Thyroid hormone and remyelination in adult central nervous system: a lesson from an inflammatory-demyelinating disease.

Brain Res Brain Res Rev 2005 Apr 26;48(2):339-46. Epub 2005 Jan 26.

Department of Veterinary Morphophysiology and Animal Production, University of Bologna, Italy.

Re-myelination in the adult CNS has been demonstrated in different experimental models of demyelinating diseases. However, there is no clear evidence that re-myelination is effective in multiple sclerosis (MS), the most diffuse demyelinating disease. Moreover, chronic disabilities in MS are believed to be due to remyelination failure and consequent neuron damage and degeneration. Due to the presence of numerous oligodendrocyte precursors inside demyelination plaques, reasons for remyelination failure are unknown. In this paper, we reviewed data from embryonic development and in vitro studies supporting the primary role of thyroid hormone in oligodendrocyte maturation. We also reviewed personal data on the possibility of promoting myelination in chronic experimental allergic encephalomyelitis (EAE), a widely used experimental model of MS, by recruiting progenitors and channeling them into oligodendroglial lineage through the administration of thyroid hormone.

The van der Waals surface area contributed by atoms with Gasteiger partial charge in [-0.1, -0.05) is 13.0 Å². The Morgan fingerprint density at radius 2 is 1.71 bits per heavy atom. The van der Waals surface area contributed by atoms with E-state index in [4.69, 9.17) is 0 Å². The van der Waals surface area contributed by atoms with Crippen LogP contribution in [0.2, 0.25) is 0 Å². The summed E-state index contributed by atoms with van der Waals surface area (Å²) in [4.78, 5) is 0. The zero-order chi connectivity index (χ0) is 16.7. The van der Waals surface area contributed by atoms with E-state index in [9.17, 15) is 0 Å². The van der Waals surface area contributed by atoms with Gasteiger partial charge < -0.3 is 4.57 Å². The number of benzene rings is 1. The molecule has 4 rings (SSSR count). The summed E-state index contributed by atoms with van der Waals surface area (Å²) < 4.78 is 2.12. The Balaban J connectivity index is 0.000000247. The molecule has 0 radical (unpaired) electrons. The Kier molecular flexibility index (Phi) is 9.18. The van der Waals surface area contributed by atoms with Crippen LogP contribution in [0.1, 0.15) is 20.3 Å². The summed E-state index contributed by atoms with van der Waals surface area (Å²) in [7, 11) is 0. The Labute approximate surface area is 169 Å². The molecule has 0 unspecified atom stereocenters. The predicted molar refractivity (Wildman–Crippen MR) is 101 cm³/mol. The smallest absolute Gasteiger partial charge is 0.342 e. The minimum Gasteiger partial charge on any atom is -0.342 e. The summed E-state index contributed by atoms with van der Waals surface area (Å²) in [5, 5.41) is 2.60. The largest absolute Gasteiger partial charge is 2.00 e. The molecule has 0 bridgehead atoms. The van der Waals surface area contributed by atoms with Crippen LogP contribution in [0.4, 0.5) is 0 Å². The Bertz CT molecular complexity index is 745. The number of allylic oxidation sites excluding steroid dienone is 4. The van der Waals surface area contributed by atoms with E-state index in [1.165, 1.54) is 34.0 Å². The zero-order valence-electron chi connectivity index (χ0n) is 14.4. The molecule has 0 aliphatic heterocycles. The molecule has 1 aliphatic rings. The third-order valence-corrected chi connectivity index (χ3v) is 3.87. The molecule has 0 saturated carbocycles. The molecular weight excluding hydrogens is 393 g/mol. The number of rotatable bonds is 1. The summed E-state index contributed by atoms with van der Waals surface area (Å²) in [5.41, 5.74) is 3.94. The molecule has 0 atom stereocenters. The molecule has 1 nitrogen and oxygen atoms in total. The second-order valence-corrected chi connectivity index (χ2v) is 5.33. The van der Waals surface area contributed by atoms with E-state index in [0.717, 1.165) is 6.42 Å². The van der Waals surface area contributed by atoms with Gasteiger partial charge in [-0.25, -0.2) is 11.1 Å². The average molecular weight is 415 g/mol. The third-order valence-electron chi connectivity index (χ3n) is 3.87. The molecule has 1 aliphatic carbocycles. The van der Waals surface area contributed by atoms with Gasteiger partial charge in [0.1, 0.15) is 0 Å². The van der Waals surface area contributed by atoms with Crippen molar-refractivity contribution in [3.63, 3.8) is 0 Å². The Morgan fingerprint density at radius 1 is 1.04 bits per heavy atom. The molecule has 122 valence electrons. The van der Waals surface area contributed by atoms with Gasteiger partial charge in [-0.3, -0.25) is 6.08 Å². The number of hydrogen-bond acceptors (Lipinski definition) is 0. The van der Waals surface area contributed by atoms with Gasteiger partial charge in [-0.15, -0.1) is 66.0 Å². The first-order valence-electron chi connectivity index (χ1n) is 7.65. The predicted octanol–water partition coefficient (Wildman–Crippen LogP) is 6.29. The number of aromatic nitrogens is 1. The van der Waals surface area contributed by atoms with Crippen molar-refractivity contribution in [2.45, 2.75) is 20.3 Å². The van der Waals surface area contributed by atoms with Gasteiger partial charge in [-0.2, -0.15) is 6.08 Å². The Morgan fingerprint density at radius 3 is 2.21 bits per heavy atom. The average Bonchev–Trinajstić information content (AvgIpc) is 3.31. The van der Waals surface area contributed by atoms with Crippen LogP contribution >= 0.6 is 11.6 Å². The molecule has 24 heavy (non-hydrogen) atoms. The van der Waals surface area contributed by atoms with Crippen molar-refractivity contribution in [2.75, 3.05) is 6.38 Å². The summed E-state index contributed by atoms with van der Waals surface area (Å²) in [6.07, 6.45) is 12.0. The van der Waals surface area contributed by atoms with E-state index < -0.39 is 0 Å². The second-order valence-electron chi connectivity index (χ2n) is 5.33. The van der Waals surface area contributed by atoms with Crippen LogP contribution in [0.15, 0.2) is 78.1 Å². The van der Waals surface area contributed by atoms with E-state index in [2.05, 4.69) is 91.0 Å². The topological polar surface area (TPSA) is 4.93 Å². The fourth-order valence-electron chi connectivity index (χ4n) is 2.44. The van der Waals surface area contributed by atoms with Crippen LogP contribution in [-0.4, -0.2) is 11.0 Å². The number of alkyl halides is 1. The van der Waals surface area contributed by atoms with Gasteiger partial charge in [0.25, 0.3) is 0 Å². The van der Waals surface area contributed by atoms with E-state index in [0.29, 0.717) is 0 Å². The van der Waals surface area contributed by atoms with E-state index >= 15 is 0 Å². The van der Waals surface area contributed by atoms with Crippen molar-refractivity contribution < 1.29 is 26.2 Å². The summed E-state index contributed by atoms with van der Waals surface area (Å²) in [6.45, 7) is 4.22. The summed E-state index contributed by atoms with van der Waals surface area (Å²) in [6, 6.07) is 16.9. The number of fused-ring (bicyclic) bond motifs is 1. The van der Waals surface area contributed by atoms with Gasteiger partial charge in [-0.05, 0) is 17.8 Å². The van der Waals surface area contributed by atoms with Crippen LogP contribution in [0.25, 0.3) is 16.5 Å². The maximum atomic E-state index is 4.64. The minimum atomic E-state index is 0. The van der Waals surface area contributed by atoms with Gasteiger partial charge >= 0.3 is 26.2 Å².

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http://dx.doi.org/10.1016/j.brainresrev.2004.12.022DOI Listing
April 2005

Thyroid hormone administration enhances remyelination in chronic demyelinating inflammatory disease.

Proc Natl Acad Sci U S A 2004 Nov 8;101(46):16363-8. Epub 2004 Nov 8.

Department of Veterinary Morphophysiology and Animal Production, University of Bologna, 40064 Ozzano Emilia, Bologna, Italy.